European questioning of U.S. practices is a necessary corrective to the Bush administration's seemingly cavalier attitude towards human rights. But now, asking tough questions has become that much tougher as the loudest protesters against the war on terror have been found to be implicated in it. In mid-December, the German interior minister was forced to admit that his agents had interrogated a German-born Turkish terror suspect on Guantanamo and a German citizen of Syrian origin at the dreaded military intelligence headquarters in Damascus. The German government kept telling the families of the two men that it had no information about their whereabouts.

Now here's a recipe to undermine anyone's moral standing: interview one of your own citizens in a Syrian torture chamber.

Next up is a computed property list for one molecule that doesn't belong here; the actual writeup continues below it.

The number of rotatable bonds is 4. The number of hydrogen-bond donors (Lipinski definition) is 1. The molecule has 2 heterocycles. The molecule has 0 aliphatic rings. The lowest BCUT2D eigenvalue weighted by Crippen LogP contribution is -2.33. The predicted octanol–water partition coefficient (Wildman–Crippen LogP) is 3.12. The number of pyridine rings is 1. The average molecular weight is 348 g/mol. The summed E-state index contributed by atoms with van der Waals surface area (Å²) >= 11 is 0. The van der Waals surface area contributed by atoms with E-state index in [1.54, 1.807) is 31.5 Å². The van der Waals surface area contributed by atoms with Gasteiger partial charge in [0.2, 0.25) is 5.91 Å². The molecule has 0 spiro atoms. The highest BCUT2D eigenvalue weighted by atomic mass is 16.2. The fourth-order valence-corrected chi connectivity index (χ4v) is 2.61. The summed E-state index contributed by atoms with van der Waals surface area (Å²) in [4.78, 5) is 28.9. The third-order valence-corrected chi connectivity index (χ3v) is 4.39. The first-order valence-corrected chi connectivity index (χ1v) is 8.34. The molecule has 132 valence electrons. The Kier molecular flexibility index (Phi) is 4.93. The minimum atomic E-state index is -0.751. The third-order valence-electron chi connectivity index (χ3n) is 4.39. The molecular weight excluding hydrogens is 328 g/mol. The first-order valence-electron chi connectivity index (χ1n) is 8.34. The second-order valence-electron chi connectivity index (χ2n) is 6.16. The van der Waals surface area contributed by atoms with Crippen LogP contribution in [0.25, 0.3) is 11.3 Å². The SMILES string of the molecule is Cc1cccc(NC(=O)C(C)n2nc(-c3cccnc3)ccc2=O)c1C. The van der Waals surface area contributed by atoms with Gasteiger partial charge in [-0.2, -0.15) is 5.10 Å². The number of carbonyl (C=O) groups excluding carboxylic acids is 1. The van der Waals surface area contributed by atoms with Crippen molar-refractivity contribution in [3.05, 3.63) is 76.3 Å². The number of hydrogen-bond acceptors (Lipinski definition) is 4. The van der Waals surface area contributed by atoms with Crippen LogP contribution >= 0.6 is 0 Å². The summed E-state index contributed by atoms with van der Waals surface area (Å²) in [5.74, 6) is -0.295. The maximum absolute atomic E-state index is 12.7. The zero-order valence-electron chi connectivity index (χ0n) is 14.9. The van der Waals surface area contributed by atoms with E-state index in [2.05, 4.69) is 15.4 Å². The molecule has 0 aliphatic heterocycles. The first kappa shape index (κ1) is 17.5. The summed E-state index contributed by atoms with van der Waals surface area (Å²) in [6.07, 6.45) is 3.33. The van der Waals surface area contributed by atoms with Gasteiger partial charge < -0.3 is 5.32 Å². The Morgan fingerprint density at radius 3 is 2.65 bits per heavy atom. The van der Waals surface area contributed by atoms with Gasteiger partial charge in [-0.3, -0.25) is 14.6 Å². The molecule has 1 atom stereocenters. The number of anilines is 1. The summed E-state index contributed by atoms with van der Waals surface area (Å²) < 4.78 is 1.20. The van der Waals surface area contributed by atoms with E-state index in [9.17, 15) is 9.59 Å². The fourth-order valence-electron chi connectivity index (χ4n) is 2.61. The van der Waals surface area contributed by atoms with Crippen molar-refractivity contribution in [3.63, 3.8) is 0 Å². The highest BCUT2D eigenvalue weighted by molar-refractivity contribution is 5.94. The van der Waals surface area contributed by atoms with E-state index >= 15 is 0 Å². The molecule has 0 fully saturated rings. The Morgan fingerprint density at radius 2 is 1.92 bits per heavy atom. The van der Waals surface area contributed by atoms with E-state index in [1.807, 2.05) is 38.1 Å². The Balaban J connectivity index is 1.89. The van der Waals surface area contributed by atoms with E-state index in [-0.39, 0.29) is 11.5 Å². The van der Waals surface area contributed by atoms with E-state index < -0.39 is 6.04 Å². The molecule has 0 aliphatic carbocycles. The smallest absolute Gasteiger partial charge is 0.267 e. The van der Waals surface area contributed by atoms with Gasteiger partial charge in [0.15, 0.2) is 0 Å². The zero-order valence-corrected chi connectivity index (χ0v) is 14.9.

Barely a month later, an unnamed "high-ranking" source in the Pentagon told German TV that German agents had helped select bombing targets in Baghdad. The claim, from a single source with a clear agenda, is not particularly credible -- credible enough, however, for a German parliamentary committee to look into the matter. (The Germans are saying the pair only helped in selecting "non-targets" such as schools and hospitals.) Any further investigation could get uncomfortably close to Germany's new foreign minister. As former Chancellor Gerhard Schröder's chief of staff he coordinated the country's intelligence services at the time the alleged shenanigans took place.

Also in mid-January, Marty told Swiss media that the Europeans had been "shockingly passive" even though they had known for "two, three years" what the U.S. was up to on their soil: illegal abductions, transfers to third countries where they would almost certainly be tortured, and possibly secret CIA prisons in Eastern Europe. The European Parliament, an EU body not linked to the Council of Europe, has now set up its own commission to look into the matter, which will keep the murky issue of European collusion with the CIA in the headlines.